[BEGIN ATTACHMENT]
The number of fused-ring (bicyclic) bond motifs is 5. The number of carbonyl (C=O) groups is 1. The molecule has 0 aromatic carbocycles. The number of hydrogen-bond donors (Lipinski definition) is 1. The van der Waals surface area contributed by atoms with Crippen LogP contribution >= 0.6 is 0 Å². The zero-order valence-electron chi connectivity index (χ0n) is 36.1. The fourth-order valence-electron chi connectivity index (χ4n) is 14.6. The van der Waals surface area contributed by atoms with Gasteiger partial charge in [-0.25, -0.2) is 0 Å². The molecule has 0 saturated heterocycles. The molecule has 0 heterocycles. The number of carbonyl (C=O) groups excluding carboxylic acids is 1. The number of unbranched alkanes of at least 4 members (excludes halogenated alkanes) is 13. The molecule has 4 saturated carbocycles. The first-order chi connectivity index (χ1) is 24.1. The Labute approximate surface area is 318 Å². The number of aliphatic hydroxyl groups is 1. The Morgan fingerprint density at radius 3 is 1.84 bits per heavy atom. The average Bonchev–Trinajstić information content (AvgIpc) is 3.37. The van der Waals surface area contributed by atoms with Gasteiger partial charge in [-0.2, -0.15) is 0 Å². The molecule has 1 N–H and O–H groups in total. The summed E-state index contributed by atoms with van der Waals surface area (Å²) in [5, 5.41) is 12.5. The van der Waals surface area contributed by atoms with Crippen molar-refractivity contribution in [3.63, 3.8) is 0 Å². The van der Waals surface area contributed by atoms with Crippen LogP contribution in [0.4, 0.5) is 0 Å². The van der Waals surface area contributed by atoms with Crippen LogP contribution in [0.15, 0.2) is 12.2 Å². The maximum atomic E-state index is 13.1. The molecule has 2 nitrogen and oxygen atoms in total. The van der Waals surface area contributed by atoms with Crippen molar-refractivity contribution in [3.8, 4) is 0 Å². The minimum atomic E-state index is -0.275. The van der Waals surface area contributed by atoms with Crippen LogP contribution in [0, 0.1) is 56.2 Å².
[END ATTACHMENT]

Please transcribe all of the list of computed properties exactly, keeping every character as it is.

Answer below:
The number of fused-ring (bicyclic) bond motifs is 5. The number of carbonyl (C=O) groups is 1. The molecule has 0 aromatic carbocycles. The number of hydrogen-bond donors (Lipinski definition) is 1. The van der Waals surface area contributed by atoms with Crippen LogP contribution >= 0.6 is 0 Å². The zero-order valence-electron chi connectivity index (χ0n) is 36.1. The fourth-order valence-electron chi connectivity index (χ4n) is 14.6. The van der Waals surface area contributed by atoms with Gasteiger partial charge in [-0.25, -0.2) is 0 Å². The molecule has 0 saturated heterocycles. The molecule has 0 heterocycles. The number of carbonyl (C=O) groups excluding carboxylic acids is 1. The number of unbranched alkanes of at least 4 members (excludes halogenated alkanes) is 13. The molecule has 4 saturated carbocycles. The first-order chi connectivity index (χ1) is 24.1. The Labute approximate surface area is 318 Å². The number of aliphatic hydroxyl groups is 1. The Morgan fingerprint density at radius 3 is 1.84 bits per heavy atom. The average Bonchev–Trinajstić information content (AvgIpc) is 3.37. The van der Waals surface area contributed by atoms with Gasteiger partial charge in [-0.2, -0.15) is 0 Å². The molecule has 1 N–H and O–H groups in total. The summed E-state index contributed by atoms with van der Waals surface area (Å²) in [5, 5.41) is 12.5. The van der Waals surface area contributed by atoms with Crippen molar-refractivity contribution in [3.63, 3.8) is 0 Å². The van der Waals surface area contributed by atoms with Crippen LogP contribution in [0.4, 0.5) is 0 Å². The van der Waals surface area contributed by atoms with Crippen LogP contribution in [0.15, 0.2) is 12.2 Å². The maximum atomic E-state index is 13.1. The molecule has 2 nitrogen and oxygen atoms in total. The van der Waals surface area contributed by atoms with Crippen molar-refractivity contribution in [3.8, 4) is 0 Å². The minimum atomic E-state index is -0.275. The van der Waals surface area contributed by atoms with Crippen LogP contribution in [0, 0.1) is 56.2 Å².